already exists to gather input on how to use this portion of
“We have a certain amount of acreage that has been
given to the city of Westlake,” Clough said. “And it’s up to Westlake
to decide how to use it.”
That acreage has not yet been specifically designated,
Clough said, because Crocker Park was under development. But he
indicated that space would be defined shortly.
“We need to determine where that acreage is going
to be now so we can move forward with our plan,” the mayor said.
Robert Parry, the city’s director of planning and
economic development, said the area of land in question is between
two and three acres.
Clough said he favors building an outdoor amphitheater
which could be used as an outdoor skating rink in the winter.
The mayor said that while he has heard Stark discuss
the possibility of bringing the Beck Center to Crocker Park, he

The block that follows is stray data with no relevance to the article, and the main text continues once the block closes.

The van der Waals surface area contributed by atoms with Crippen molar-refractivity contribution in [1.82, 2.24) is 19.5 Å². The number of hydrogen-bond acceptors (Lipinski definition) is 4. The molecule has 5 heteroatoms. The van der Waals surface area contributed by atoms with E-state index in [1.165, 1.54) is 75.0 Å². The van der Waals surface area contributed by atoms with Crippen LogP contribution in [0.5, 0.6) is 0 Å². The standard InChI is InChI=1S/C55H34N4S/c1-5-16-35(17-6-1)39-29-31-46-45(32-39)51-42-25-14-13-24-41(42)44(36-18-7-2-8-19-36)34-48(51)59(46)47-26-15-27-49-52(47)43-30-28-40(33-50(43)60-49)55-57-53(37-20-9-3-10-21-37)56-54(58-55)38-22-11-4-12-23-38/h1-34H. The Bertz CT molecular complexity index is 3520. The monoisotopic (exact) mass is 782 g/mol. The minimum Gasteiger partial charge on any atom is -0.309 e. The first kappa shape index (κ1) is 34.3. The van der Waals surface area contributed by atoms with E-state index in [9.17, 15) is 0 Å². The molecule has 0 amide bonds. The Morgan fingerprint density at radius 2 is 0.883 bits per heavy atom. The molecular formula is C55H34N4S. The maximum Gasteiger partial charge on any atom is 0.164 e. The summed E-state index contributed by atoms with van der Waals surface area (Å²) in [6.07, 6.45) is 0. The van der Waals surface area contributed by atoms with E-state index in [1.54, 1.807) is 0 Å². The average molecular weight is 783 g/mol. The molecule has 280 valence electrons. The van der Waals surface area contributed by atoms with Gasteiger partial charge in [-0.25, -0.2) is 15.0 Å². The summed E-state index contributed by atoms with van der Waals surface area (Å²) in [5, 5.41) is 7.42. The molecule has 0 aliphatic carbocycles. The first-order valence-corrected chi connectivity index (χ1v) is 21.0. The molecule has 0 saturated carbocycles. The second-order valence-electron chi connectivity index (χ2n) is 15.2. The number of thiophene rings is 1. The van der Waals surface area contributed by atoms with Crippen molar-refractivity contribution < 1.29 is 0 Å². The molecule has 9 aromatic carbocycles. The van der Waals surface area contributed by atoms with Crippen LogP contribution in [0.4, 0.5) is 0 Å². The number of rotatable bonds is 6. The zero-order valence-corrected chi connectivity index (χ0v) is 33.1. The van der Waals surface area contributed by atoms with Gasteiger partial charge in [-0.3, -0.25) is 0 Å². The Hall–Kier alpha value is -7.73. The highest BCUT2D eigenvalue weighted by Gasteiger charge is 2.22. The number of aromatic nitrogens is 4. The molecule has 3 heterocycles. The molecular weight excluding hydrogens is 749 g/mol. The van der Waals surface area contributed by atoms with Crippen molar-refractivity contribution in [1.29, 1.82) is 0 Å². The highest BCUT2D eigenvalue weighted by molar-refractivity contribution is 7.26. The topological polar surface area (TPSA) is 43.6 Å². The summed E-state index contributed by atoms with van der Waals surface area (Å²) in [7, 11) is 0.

noted no Beck officials have approached city leaders.
“We have never talked about giving our land away to
anyone,” Clough said.
While she remains open to what Stark, city leaders
and community members have to say, Drago said her committee is moving
ahead with its study.
“We made a commitment to the city and the Ohio Arts
Council, so we have to complete what we started,” she said.
Drago, the mother of two, said she believes her committee
can raise the $2 to $3.5 million needed to renovate the red brick
building in three years. Shortly the committee will be searching
for financial backers — who she calls “champions” — to step up and
make major donations.
There are no current plans to seek public money for
the project, Drago said.
Public sentiment in saving the red brick building
could be a key factor in determining how this all winds up.
“I’ve kind of developed an affection for it,” Drago
said of the structure. “I think it would really be sad for the community
to lose that building.”